Belt, Thousand Stitch, Japanese, Senninbari haramaki, Tiger
Great genuine WWII Japanese cloth belt, Senninbari haramaki. Just like the good-luck flag offered by families and friends (Hinomaru yosegaki) or the war banner given by some local association or patriotic organization, the 'one-thousand stitch belt' is one of the main spiritual protection artifacts carried by the Nipponese serviceman departing for war. Its origins seem to date back to the First Sino-Japanese War (1894-1895). Designed by the warrior's mother, sister, or spouse, it was a participative work, made up of a plain fabric strip intended for being tied around the waist, on which various motifs and messages of encouragement were to be sewn: traditionally, these inscriptions were supposed to be composed of one thousand stitches and every single stitch was to be embroidered by a different woman at the request of the initiator.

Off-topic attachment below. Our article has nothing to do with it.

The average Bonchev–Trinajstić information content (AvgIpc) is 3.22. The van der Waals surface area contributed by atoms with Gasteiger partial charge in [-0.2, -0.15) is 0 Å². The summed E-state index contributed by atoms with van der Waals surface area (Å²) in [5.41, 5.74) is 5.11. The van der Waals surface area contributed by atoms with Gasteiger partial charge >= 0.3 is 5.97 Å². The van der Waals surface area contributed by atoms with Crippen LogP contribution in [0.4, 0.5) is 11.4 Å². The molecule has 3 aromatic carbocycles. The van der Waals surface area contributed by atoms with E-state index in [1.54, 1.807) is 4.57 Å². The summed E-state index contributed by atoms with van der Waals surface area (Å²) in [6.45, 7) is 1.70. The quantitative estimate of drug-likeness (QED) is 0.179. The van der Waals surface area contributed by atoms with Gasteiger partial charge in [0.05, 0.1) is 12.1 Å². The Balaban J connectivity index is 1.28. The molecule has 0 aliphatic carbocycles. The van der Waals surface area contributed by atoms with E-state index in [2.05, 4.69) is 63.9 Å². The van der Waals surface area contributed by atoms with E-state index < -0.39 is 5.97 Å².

The motifs of the present belt have been painted rather than embroidered. The central part is adorned with an amazing tiger and various ideograms.
Perfect condition. Total length: 38.5in.
The historical artifacts for sale at PARATROOPER’s are intended for collectors, history enthusiasts, historians and museum curators.
These items do not glorify or promote any of the political, ideological or racial opinions related to the global conflicts that bathed the 20th century in blood.
Besides, we remind you that Article R.645-1 of the French Penal Code establishes fines applicable to fifth class contraventions (except in the specific cases of a filming, show or exhibition which refer to historical events) for any individual who wears a uniform, insignia or symbol reminiscent of those worn by members of the various organizations declared criminal in application of Article 9 of the Charter of the International Military Tribunal annexed to the London Agreement of August 8, 1945 – SS, SD, Gestapo, Nazi leaders (the Führer, the Reichsleitung, the Gauleiters and their main collaborators, the Ortsgruppenleiter, the Zellenleiter and the Blockleiter), or reminiscent of those worn by any person found guilty, by a French or International Jurisdiction, of one or several crimes against humanity established by Articles 211-1 to 212-3 or mentioned in Law No. 64-1326 of December 26, 1964.
The Code provides additional penalties, including the confiscation of the items used or intended for committing the offence.